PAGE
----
# Test 2 Review

## General Information

Time and date. Test 2 will be given on Wednesday, 3/21/18, at 10:20, in our usual classroom.

Bluebooks. Please bring an 8½×11 bluebook.

Office hours. I will have extra office hours -- in addition to my usual ones -- on Monday (3/19/18), 2:30-4, and on Tuesday (3/20/18), 2-3:30..

Calculators. You may use calculators to do arithmetic, although you will not need them. You may not use any calculator that has the capability of doing linear algebra, or calculus, or of storing programs or other material.

Other devices. You may not use cell phones, computers, or any other device capable of storing, sending, or receiving information.

Structure and coverage. There will be 4 to 6 questions, some with multiple parts. The test will cover sections 2.1, 2.2 (except 2.2.3), and 2.3. The problems will be similar to ones done for homework assignments 4-6 homework and as examples in class and in the text. You will be required to derive properties of the FT and/or prove various results. (See below for a list.) A small table of some Fourier transform properties and integrals will be provided. Here are links to practice tests: 2009 and 2010. Be aware that these tests cover some material that will not be on the test for this class.

## Topics Covered

### Fourier Transforms

• Computing Fourier transforms & properties
1. Be able to find Fourier transforms and inverse Fourier transforms, either by directly doing the integrals involved and/or by using properties from Theorem 2.6. §2.1-2.2.1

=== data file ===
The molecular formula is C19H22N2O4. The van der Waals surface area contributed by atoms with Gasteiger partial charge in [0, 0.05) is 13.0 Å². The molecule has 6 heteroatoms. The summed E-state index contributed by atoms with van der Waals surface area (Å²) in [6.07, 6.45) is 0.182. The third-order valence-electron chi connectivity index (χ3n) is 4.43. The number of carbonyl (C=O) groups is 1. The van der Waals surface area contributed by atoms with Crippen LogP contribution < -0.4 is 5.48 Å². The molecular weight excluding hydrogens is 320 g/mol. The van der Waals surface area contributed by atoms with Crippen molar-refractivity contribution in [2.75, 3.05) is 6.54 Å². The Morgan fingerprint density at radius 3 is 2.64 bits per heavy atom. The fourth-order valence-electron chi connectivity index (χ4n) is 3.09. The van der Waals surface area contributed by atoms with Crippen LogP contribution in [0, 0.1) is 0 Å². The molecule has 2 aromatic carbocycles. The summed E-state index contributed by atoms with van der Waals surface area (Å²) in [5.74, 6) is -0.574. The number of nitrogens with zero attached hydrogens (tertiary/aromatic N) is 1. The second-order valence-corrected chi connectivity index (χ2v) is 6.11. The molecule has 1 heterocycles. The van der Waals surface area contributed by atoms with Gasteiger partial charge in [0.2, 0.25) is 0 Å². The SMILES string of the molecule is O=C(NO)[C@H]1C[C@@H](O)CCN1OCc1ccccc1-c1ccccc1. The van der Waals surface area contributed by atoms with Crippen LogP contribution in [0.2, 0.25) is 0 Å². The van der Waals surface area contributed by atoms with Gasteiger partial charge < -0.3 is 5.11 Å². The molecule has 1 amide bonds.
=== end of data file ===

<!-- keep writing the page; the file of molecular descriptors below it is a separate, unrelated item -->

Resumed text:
2. Be able to derive any of the properties listed in Theorem 2.6 of the text, and know how to use them. You will be given a small table listing some of these properties. §2.2.1
3. Know and be able to use the "quartet table" below to find Fourier transforms and inverse Fourier transforms.

 Function Fourier Transform $f(t)$ $\hat f(\lambda)$ $\hat f(t)$ $f(-\lambda)$

• Convolutions
1. Directly finding convolutions. Be able to find the convolution of two functions directly from Definition 2.9. §2.2.2
2. Convolution Theorem. Be able to state and prove this theorem. Be able to use it to find Fourier transforms of convolutions and inverse Fourier transforms of products of functions.
3. Plancheral's (or Parseval's) Theorem. Be able to state Plancherel's Theorem and to use it to find integrals, as in assignment 6, problem 2.

• Filters
1. LTI filter. Be able to define the term linear, time-invariant filter. (Remember that a definition is not a lemma, proposition or theorem!) Know what its connection to the convolution is, and what impulse response functions and frequency response (system) functions are. Given one of them, be able to find the other. Below are examples of filters that we have used.
1. Butterworth filter.
2. Running average filter. (See assignment 4, problem 2).
3. The filter in problem 6, assignment 6.
4. The "ideal" filter given in equation (2.21).
2. Finding outputs. Given an impulse response function, be able use the convolution form $L[f]=h*f$ to find the output of the filter for an input function. In addition, be able to use the convolution theorem to find the FT of the output of a filter.
3. Causal filter. Be able to define the term causal filter, and be able to prove this: If the impulse response function $h(t)=0$ for $t< 0$, the the filter is causal. Know that the converse is true: if a filter is causal, then $h(t)=0$ for $t<0$. Be able to use these to determine whether an LTI filter is causal. §2.3.

Updated 3/12/2018.